27 deaths now linked to GM’s faulty ignition switch

The death toll from the defective ignition switches in General Motors cars continues to rise.

Attorney Kenneth Feinberg, who is managing the compensation process for GM, now says at least 27 people have died and 25 people have been seriously injured in crashes involving the cars.

He made the number public on Monday, saying he has received 178 death claims and 1,193 injury claims since GM announced its compensation process in August.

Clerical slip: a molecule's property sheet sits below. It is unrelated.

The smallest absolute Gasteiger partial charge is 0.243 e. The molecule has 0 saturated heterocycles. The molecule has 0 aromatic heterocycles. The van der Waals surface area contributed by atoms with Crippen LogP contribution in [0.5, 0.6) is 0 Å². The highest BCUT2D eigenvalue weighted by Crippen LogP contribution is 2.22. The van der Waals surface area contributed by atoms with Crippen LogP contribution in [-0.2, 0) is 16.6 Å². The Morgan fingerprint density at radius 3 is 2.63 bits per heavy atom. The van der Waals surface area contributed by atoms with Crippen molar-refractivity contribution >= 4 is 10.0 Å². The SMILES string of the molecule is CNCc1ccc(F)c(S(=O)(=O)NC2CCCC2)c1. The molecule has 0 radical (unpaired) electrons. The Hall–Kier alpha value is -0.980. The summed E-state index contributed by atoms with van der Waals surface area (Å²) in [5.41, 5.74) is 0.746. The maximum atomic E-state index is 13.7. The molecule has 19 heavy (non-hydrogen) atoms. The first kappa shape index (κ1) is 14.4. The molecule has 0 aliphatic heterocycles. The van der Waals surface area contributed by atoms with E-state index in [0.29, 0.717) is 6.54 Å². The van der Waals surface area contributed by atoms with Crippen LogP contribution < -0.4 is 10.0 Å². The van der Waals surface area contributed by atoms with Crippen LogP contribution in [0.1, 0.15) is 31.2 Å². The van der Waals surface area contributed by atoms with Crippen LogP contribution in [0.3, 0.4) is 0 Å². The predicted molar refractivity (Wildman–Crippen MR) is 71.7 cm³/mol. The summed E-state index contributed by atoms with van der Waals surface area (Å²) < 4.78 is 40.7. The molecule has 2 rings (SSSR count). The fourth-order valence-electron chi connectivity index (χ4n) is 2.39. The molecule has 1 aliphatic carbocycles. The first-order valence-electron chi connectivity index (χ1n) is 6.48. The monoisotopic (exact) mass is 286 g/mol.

Feinberg is accepting claims until Dec. 31 and is reviewing insurance claim forms and pictures to determine whether the deaths and injuries are related to ignition switch problems.

So far he has made 31 settlement offers, and 21 have been accepted.

GM knew about faulty ignition switches in Chevrolet Cobalts and other small cars for more than a decade but didn’t recall them until February of this year.

The switches can slip out of the “on” position, which causes the cars to stall, knocks out power steering and turns off the airbags. That makes the car difficult to steer, leading to crashes in which the airbags do not deploy.

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